Years ago, I was the young CFO of a small company that was purchased by a Fortune-200 company. Within days of the sale, I found myself at corporate headquarters, so I could learn how big companies operate.
Early in the visit, I found myself in the office of the Chief Technology Officer, who droned on and on about the power of their new information system. “We can give our managers any information they need,” he told me several times.
Later, I visited the Vice President of Manufacturing, who had a tall stack of computer printouts on his desk. “That’s quite a stack of reports,” I said. “Do they give you the information you need?”
“No damn way,” he said. “They’re a complete waste of my time.”
In recent years, Excel users working for my coaching and consulting clients have had similar problems with their reports.
For example, one Excel user told me that he had recently distributed a thick report with one page accidentally printed three times in a row…and none of the report’s 200 recipients mentioned the duplication.
And another Excel user said that he occasionally adds a tiny drop of glue between two pages, and then checks the reports in his managers’ offices to see if the pages have been separated…and they rarely are. So managers seldom even look at his reports, much less read them.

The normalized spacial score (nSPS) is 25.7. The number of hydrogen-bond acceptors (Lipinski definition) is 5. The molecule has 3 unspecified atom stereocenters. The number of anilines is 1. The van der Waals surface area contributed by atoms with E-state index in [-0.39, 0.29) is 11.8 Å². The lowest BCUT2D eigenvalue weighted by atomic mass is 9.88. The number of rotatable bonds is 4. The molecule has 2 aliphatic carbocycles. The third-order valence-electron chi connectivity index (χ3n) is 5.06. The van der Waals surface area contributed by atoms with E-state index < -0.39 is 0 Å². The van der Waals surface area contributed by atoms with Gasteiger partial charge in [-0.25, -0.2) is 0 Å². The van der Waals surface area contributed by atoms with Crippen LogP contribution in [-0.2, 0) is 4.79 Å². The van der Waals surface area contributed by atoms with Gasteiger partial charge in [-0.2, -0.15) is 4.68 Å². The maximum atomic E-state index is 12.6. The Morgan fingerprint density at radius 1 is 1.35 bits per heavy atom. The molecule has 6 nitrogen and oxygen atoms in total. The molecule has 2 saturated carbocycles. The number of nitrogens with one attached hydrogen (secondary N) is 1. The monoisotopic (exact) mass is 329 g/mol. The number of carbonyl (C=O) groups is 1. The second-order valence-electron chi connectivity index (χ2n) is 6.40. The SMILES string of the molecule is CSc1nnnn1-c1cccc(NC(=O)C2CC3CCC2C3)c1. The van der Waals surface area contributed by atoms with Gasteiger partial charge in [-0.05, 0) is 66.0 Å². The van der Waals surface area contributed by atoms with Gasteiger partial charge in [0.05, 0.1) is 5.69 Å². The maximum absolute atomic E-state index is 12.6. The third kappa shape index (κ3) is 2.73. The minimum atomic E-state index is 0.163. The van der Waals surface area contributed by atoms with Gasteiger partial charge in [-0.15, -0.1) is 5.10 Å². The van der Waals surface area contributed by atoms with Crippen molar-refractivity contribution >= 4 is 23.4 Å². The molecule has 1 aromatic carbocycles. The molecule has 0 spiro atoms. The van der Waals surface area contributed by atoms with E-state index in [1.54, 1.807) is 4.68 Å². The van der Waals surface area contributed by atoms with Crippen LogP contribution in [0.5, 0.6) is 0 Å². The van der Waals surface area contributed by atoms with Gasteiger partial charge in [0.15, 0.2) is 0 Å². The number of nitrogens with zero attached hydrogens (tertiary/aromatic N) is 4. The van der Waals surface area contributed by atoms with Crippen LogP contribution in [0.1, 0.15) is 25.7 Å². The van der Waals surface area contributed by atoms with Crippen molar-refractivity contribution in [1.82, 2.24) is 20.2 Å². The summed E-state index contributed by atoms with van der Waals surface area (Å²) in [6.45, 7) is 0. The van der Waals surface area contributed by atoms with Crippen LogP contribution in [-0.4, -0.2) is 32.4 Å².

If your own Excel reports aren’t as popular as you would like, it’s certainly a frustrating problem for you. But worse, it’s a very serious problem for your company.
One reason it’s serious is that your company spends a lot of money on you and other Excel users. According to Salary.com, the current median salary for Excel users in the US is greater than $57,000 per year. And according to this article in money.cnn.com, your company pays an additional 30% or so in payroll taxes and benefits…for a total cost of about $75,000 per year.
Wasting so much money on unpopular reports is a problem, of course. But another problem is much worse.
Good Excel users are Subject Matter Experts (SMEs). They’re smart, curious, and educated. And they’re hired to understand what their company’s data actually means.